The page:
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T-Mobile agrees to pay $40 million for not fixing rural calls

The carrier also injected false ring tones while customers were on the line.

T-Mobile has agreed to pay (PDF) the FCC $40 million for not fixing ongoing call failures that rural customers have experienced. The company previously claimed that it had solved the issues, but the Commission were consistently getting complaints about calls that were not going through.

The wireless carrier also admitted that it had committed another sin: Injecting false ring tones while customers are on the line, which basically misleads customers into thinking that T-Mobile isn’t the one to blame if calls fail.

In the agreement, T-Mobile admitted the fault and must pay a fine. It’s also worth mentioning that this isn’t the first time the company has paid a fine. In 2015, for example, the carrier settled with the FCC for $17.5 million around a pair of 911 outages, preventing customers from contacting emergency services. In another case, the carrier paid $48 million in 2016 over misleading data plans, which throttled users that consumed the most information without properly disclosing the policy.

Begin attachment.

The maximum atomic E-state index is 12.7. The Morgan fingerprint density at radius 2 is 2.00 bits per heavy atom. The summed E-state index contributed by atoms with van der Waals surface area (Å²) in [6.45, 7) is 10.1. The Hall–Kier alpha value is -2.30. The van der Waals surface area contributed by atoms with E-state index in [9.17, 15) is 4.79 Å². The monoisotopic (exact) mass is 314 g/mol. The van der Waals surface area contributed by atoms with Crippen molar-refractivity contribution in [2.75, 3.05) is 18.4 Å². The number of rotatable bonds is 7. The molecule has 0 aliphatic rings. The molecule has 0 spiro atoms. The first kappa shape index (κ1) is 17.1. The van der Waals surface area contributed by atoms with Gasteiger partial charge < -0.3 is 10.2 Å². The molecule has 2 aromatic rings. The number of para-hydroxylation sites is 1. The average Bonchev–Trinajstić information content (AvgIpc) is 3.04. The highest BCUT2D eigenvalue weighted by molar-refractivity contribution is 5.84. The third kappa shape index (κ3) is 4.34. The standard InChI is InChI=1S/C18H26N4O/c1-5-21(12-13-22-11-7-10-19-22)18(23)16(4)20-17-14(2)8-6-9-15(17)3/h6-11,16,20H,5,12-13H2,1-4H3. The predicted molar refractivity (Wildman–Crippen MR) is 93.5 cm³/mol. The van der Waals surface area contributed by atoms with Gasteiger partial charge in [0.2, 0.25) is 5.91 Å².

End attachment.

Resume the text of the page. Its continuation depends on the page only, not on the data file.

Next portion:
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FCC
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Hamza Khalid

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